Activated charcoal-gelatin mask
- Mix 1/2 teaspoon of gelatin powder with 1/2 teaspoon of activated charcoal in a bowl.
- Put 1 tablespoon of hot distilled water into the mix and stir the ingredients together with a skewer to form a thick paste.
- Wash your face with warm water and let it air dry. You can also dab your face with a clean towel that has been soaked in warm water. This heat therapy helps open up the pores on your face.
- Apply a thin layer of the charcoal paste all over your face, except the soft skin around your eyes, your brows, and your lips. You can use an old makeup brush for ease of application, but make sure it is clean.
- Thicken the mask by applying a double or triple coat of the paste.
- Wait for the mask to dry completely, which can take a while.
- Once dried, you can peel off the charcoal mask with a swift upward pull.
- You can wash the bits that you are unable to get off with warm water later.
- Applying a light water-based moisturizer to help soothe the skin, especially if you experience a little irritation after the procedure.
It is best to use this facial mask once a week.
Myths and Facts About Blackheads
- If you think that you will stop getting blackheads after a certain age, you are wrong. Although more common among teenagers, blackheads can affect people of all ages.
Those who struggled with this skin issue during their adolescence may continue to face it well into their adulthood.
- It is a common misconception that blackheads are caused by the accumulation of dirt in your skin’s pores.
Keeping your skin free of environmental impurities is important for the sake of hygiene and health.
However, the lack of cleanliness is not directly responsible for the occurrence of blackheads. The occurrence of blackheads does not reflect poorly on your hygiene or skin care.
In fact, people who maintain the highest standard of personal cleanliness can get comedones as well. Blackheads are caused by a buildup of excess sebum and dead skin cells within the pores of your skin.
This buildup eventually turns black when exposed to air. The dark color of the blackheads is due to the oxidization of the impurities trapped inside it, rather than the accumulation of external grime.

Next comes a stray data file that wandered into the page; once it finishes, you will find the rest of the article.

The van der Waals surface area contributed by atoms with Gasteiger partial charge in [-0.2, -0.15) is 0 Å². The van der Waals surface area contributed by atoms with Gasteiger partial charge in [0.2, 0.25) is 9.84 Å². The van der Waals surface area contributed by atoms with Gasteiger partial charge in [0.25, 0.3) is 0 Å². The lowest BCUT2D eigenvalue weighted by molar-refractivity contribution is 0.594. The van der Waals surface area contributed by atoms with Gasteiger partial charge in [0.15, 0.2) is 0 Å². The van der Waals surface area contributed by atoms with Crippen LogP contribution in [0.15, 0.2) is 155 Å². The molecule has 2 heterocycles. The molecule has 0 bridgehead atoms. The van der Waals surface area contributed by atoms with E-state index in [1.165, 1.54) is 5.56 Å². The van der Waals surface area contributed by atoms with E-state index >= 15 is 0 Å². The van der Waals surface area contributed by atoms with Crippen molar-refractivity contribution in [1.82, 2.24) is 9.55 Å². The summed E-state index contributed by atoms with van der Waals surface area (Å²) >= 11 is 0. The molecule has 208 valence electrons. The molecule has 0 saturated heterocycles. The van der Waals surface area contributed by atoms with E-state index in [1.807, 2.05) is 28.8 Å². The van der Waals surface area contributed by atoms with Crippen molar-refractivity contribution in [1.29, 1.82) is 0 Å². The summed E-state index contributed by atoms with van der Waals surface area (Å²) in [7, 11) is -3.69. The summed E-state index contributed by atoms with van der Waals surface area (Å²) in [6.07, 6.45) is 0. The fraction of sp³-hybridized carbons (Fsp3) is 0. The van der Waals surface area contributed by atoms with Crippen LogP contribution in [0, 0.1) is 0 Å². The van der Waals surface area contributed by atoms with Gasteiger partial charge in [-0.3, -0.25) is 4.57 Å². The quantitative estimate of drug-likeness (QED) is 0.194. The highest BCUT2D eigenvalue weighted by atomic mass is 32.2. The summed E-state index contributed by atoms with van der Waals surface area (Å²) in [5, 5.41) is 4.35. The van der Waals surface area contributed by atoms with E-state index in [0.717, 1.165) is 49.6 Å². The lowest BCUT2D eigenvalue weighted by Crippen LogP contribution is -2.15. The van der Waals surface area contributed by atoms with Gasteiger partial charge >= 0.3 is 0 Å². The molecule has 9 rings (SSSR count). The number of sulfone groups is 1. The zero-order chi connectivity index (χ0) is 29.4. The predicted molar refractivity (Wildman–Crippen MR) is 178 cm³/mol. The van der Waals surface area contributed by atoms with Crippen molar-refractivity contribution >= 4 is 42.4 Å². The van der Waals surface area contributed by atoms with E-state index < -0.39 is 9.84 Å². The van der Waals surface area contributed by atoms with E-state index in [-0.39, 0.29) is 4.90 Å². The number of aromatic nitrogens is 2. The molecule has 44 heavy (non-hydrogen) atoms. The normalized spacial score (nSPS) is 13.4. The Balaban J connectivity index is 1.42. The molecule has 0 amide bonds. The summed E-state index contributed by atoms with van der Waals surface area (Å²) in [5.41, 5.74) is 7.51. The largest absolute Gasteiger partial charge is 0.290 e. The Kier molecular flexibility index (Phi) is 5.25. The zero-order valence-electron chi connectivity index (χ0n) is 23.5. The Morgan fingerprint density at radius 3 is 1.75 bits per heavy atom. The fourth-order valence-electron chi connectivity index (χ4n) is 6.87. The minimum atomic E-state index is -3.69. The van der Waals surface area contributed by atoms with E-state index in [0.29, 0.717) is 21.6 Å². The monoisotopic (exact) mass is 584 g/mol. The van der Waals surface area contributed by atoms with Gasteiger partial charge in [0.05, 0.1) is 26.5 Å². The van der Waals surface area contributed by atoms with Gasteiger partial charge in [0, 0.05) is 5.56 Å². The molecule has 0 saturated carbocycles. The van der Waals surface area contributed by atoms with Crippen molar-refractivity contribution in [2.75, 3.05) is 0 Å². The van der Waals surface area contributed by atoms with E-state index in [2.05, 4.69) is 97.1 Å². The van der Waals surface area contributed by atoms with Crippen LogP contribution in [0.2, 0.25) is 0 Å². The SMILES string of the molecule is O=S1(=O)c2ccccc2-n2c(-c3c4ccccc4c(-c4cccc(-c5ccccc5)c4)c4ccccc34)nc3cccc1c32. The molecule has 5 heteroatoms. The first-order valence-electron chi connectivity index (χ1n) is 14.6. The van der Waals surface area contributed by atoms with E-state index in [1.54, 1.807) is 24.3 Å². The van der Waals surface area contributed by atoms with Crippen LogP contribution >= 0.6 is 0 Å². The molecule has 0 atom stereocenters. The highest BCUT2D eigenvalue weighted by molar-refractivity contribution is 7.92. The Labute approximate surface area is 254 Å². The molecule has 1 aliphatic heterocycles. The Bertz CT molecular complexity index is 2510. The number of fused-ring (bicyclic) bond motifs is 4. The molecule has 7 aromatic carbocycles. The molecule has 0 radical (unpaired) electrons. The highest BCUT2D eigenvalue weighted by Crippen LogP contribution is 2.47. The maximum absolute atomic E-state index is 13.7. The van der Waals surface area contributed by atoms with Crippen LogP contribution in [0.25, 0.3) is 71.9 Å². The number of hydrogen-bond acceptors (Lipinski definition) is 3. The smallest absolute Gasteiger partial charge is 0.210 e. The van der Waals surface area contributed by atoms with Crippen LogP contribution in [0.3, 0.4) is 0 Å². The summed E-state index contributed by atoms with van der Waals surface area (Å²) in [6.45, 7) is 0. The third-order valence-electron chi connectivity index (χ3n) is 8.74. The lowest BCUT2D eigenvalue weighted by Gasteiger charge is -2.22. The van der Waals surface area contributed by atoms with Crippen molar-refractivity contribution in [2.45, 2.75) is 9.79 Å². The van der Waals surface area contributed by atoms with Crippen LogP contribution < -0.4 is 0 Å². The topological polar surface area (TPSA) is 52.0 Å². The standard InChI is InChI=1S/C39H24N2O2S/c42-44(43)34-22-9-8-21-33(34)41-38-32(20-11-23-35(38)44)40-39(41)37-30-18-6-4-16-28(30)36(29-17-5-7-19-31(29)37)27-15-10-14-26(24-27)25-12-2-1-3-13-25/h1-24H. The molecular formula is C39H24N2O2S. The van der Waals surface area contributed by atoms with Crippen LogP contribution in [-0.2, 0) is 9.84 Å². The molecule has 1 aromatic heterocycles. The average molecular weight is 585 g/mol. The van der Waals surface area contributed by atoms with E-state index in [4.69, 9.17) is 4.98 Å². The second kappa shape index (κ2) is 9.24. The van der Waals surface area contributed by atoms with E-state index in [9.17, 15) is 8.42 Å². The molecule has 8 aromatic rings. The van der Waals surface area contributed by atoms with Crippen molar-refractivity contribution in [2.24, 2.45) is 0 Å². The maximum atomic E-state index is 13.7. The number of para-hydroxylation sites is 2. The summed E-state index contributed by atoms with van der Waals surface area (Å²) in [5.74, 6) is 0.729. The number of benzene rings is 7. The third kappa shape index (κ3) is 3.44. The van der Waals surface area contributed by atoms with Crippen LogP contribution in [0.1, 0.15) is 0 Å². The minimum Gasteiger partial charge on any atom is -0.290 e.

Thus, anyone can get a blackhead, regardless of how clean they are.
- A lot of people avoid using a moisturizer due to the misguided fear that it will clog their pores.
But moisturizing is one of the cardinal steps for proper skin care as it helps to maintain a healthy lipid balance in your skin.
However, people who are prone to blackheads, whiteheads, and other forms of acne are advised to use noncomedogenic moisturizers that are especially suited for their skin.
Ask your skin specialist to recommend the best product for your skin type and condition. Choose a moisturizer that contains acne-fighting ingredients such as glycolic or salicylic acid.
When to See a Doctor
Everyone tends to get blackheads from time to time, some more than the others. This skin issue does not pose any threat to your health and rarely warrants a visit to the doctor.
You may need the help of a professional skin specialist/dermatologist:
- If proper skin care and home treatment fail to remove the blackheads
- If the blackheads keep recurring
- If the blackheads cause a lot of itchiness
- If the blackheads are so noticeable that they make you extremely conscious of your appearance and negatively impact your confidence
Questions your dermatologist may ask you:
- Can you identify any triggers that may lead to the outbreak of blackheads in your case?
- What is your skin care regimen and how often do you follow it?
- How often do you wear makeup?
- Are you currently using any OTC topical treatment for blackheads, or have you used one in the recent past?
Questions you may ask your dermatologist:
- Is the appearance of blackheads linked to any specific cause?
- Can blackheads be removed surgically?
- How safe are these surgical procedures for my skin type?
- What should I do to keep my skin free of blackheads?
- Do I have to take any precautionary measures before a surgical procedure?
Expert Answers (Q&A)
Answered by Dr. Niyati Sharma, MBBS (Dermatology)
You can do that. However, I would advise that it is best to use a topical retinoid to help in the long term. It aids in the reduction of the overall amount of blackheads.
No, you cannot do that physically.
Baking soda is a great ingredient to help with exfoliation (I mix it with coconut oil), but it will not get rid of blackheads. Once again, I advocate topical retinoids.
I have not heard of this, but I would advise against applying lemon juice. If you go out in the sun, you may get a photosensitive reaction on your skin.
It should reduce because our skin becomes less oily as we get older. Older people get more giant ones, though (frequently on the back).
As mentioned earlier, go and get yourself some vitamin A, retinoid cream. Your dermatologist can prescribe you the strongest ones but start first with adapalene.
About Dr. Niyati Sharma, MBBS: Dr. Sharma completed her MBBS from the University of Adelaide, Australia, in 2007. She completed her Pediatrics Dermatology Fellowship in 2018 from Ann & Robert Lurie Children’s Hospital, USA.
Dr. Sharma currently sees patients at Monash Health, Victoria, Australia.